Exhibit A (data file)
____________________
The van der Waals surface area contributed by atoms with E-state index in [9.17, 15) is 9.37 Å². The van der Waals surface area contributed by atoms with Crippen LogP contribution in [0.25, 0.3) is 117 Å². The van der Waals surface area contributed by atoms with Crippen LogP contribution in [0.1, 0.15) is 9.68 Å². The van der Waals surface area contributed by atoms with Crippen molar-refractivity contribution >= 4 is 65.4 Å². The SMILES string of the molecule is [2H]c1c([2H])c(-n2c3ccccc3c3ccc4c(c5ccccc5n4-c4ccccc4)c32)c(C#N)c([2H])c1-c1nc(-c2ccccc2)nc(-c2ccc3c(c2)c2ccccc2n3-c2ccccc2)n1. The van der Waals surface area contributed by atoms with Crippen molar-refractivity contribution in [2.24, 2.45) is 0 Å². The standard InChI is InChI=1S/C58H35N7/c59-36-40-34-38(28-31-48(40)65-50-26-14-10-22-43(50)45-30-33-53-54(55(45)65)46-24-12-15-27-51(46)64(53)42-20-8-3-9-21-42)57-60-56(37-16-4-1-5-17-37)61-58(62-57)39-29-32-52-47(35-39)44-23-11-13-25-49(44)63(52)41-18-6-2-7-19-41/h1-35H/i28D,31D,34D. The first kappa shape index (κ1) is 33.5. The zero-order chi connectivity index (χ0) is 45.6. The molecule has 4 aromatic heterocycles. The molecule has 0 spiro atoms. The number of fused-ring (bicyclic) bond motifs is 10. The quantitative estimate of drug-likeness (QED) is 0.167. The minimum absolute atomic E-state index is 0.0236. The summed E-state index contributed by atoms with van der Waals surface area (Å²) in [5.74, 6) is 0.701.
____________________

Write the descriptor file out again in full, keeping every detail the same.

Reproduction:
The van der Waals surface area contributed by atoms with E-state index in [9.17, 15) is 9.37 Å². The van der Waals surface area contributed by atoms with Crippen LogP contribution in [0.25, 0.3) is 117 Å². The van der Waals surface area contributed by atoms with Crippen LogP contribution in [0.1, 0.15) is 9.68 Å². The van der Waals surface area contributed by atoms with Crippen molar-refractivity contribution >= 4 is 65.4 Å². The SMILES string of the molecule is [2H]c1c([2H])c(-n2c3ccccc3c3ccc4c(c5ccccc5n4-c4ccccc4)c32)c(C#N)c([2H])c1-c1nc(-c2ccccc2)nc(-c2ccc3c(c2)c2ccccc2n3-c2ccccc2)n1. The van der Waals surface area contributed by atoms with Crippen molar-refractivity contribution in [2.24, 2.45) is 0 Å². The standard InChI is InChI=1S/C58H35N7/c59-36-40-34-38(28-31-48(40)65-50-26-14-10-22-43(50)45-30-33-53-54(55(45)65)46-24-12-15-27-51(46)64(53)42-20-8-3-9-21-42)57-60-56(37-16-4-1-5-17-37)61-58(62-57)39-29-32-52-47(35-39)44-23-11-13-25-49(44)63(52)41-18-6-2-7-19-41/h1-35H/i28D,31D,34D. The first kappa shape index (κ1) is 33.5. The zero-order chi connectivity index (χ0) is 45.6. The molecule has 4 aromatic heterocycles. The molecule has 0 spiro atoms. The number of fused-ring (bicyclic) bond motifs is 10. The quantitative estimate of drug-likeness (QED) is 0.167. The minimum absolute atomic E-state index is 0.0236. The summed E-state index contributed by atoms with van der Waals surface area (Å²) in [5.74, 6) is 0.701.